Cambrian – Cretaceous
Stromatoporoidea is an extinct class of stationary epifaunal suspension feeders which have been interpreted to have hosted symbiotic algae in their tissues
Characteristics of the Class
- Skeleton most often appears distinctly layered
- Surface of the colony is commonly marked by bumps
- Generally there is a hole in the center of each bump
- Pattern of shallow grooves radiating from each canal opening
- The name stromatoporoid means “layered place”. This name is appropriate because the skeleton of these colonial creatures most often appears distinctly layered, especially in thin-section. The surface of the colony commonly is marked by bumps(see, for example, Labechia on pl. VI). Generally there is a hole in the center of each bump; this is the opening of a canal feeding down into the mass of the colony. In many types of stromatoporoids there is a pattern of shallow grooves radiating from each canal opening. Stromatoporoids can be identified only after study of thin-sections of colonies.
- For many years it was thought that stromatoporoids were long extinct, and there was much question as to just what kind of creatures they were. Then in the mid-1960’s some animals were discovered in the Caribbean which exhibited many of the characteristics of the ancient stromatoporoids. These “new” animals were found to be sponges.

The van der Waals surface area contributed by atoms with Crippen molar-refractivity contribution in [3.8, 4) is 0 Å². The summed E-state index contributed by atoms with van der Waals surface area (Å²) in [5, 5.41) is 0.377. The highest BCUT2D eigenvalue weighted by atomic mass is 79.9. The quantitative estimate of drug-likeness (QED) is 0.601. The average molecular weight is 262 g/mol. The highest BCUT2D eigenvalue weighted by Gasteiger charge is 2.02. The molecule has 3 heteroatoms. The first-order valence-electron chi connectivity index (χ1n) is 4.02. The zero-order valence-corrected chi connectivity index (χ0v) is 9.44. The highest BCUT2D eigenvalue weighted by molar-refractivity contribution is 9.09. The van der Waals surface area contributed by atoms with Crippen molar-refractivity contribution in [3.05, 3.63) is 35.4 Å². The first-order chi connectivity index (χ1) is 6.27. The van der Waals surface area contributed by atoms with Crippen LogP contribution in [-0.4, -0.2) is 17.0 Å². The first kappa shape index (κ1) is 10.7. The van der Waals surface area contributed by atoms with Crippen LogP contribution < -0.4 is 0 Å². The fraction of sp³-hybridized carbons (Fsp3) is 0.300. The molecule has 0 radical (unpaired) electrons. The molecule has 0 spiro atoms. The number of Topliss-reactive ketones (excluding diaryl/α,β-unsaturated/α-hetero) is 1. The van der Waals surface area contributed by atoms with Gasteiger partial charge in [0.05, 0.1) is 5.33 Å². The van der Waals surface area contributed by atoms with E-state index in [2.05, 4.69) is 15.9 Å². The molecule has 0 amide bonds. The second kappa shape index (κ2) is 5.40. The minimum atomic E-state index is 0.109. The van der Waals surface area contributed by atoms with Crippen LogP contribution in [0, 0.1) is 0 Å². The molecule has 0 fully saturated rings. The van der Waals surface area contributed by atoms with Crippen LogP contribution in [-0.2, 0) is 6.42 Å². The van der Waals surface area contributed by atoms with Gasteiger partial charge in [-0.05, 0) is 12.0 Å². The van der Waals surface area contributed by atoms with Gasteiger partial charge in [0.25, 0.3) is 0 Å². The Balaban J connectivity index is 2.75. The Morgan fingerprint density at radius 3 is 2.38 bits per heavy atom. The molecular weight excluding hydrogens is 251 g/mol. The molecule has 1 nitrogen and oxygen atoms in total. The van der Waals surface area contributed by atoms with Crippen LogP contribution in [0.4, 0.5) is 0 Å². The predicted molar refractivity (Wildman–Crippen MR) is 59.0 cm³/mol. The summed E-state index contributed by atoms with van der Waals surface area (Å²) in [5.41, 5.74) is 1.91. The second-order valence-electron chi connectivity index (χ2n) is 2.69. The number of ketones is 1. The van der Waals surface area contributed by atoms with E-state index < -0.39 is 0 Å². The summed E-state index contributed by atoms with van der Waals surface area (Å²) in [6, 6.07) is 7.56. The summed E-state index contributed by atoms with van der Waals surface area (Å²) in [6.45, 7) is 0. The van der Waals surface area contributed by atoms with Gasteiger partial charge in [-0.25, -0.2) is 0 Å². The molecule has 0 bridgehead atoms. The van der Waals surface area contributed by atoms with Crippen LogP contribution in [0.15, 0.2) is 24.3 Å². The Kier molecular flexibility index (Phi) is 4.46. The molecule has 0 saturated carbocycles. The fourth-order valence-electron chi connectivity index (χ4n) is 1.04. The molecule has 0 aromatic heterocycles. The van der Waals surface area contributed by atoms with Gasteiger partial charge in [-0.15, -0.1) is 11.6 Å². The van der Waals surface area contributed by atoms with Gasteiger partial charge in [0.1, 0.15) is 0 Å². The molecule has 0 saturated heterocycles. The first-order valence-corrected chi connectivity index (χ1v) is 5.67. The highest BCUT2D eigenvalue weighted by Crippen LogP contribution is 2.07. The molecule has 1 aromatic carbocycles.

Nicholson & Murie (1878):
- Under Stromatopora: Skeleton (“sarcodeme”) consisting of concentric calcareous laminae, separated by distinct “interlaminar spaces”, which are crossed by numerous vertical “radial pillars”. In some cases there are radiating water-canals and surface-grooves placed round minor centres. Sometimes there are seen on the surface the openings of large water-canals (“oscula”).
- Habit- Forming irregular masses, sometimes with a foreign body as a nucleus; spreading out into extended expansions, covered inferiorly by a thin striated calcareous membrane (“epitheca”), or growing in thin layers parasitically upon foreign objects.